While most older models from Boeing and Airbus have only the radar altimeter to worry about, newer models like the 787 may face additional issues because of its more modern fly-by-wire control systems. An Airworthiness Directive identifies flight controls, the autothrottle system, engines, traffic alert and collision avoidance system (TCAS), and the ground proximity warning system (GPWS). The FAA is in the process of creating a series of directives for individual airports as well as individual airplanes to deal with the 5G rollout near major cities.
The Boeing 777 has also been singled out as having a potential problem, and several international carriers, including Emirates, ANA, and JAL, canceled or changed aircraft on flights to the US until the issue can be resolved, being uncertain of whether they could successfully land. Emirates did operate some 777 services to the US, however, while Air France, Korean Air, American and United were deploying Triple Sevens. Later on Wednesday, the FAA updated the list of aircraft with approved radio altimeters and included the 777 and A380 that were previously absent. Emirates told AirInsight earlier that Airbus had said that the A380 was compatible with 5G, which the OEM confirmed. According to the FAA, 62 percent of the US fleet has been approved. Expect most of those canceled flights will be restored on Thursday.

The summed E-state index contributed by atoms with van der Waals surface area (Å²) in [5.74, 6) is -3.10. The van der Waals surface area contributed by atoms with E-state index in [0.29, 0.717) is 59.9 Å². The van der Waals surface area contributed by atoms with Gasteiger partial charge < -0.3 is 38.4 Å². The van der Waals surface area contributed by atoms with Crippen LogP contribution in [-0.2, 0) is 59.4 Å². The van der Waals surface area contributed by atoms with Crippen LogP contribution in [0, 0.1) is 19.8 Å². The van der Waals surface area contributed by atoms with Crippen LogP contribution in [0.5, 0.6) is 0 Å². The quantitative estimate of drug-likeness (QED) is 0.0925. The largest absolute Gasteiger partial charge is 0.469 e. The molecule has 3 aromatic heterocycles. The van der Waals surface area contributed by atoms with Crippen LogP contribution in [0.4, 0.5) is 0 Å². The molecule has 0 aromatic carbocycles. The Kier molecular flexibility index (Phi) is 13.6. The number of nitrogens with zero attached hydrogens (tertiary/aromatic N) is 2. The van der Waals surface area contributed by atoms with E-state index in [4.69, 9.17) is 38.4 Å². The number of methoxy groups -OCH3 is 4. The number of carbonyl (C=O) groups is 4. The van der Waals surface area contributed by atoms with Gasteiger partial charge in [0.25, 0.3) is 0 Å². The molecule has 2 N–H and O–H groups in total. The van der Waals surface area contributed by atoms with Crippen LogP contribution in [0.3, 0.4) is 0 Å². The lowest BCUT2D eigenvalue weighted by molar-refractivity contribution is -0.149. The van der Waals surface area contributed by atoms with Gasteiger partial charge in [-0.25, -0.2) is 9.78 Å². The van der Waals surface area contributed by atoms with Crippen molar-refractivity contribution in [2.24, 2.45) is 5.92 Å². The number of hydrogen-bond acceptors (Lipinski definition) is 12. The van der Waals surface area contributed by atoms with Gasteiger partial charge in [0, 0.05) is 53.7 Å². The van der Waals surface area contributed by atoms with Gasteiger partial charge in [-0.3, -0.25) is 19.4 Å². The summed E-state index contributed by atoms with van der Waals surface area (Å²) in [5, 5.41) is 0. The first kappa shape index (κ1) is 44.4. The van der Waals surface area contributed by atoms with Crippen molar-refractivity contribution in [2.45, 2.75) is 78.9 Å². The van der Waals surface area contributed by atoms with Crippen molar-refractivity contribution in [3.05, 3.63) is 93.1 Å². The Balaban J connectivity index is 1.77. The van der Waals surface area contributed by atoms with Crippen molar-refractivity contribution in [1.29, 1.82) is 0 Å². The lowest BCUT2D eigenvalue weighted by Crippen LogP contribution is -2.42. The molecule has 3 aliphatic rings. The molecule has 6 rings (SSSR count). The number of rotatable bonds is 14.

Regional airports not covered by the deferral
So far, the FAA and the two major wireless carriers have agreed not to deploy 5G within two miles of more than 80 airports. But that still may not be enough to solve the problem. Regional airlines flying regional jets, which also have radar altimeters, into several hundred airports that are not presently covered by the current eleventh-hour deferral. These aircraft, including popular models from Mitsubishi (Canadair Regional Jets) and Embraer (E175) fly into impacted airports on a regular basis. Should interference issues occur, some smaller airports could potentially lose their air service if aircraft can’t land safely. Airlines are still awaiting FAA guidance for many airports and aircraft.
There is a significant potential for economic disruption for airlines if they cannot fly, and for wireless companies, if their higher-speed signals have key holes in their networks. This is particularly important at airports, where wireless phone usage is high and customers need high-speed internet connections. While there are logical arguments on both sides, we side with safety, as nobody should potentially face a fatal crash because of the need for higher data speeds.
What is unfortunate is that this issue hasn’t been previously studied with definitive conclusions and tests to ensure safety and to determine how close a tower should be to a runway to be safe. It is logical to expect that some airplanes could need additional shielding and retrofits to their radar altimeters in the future, but that will take a bit more time – time that the communication providers believe had already been provided.
For this argument, we should follow the science and conduct the right experiments to determine if a problem does indeed exist. But doing that the day before system deployment indicates that the FAA may have again been sleeping on the job. The Boeing 737 MAX was a black eye for the agency. This eleventh-hour action is clearly a second black eye for an agency that seems increasingly unable to do its job keeping aviation safe on a timely basis.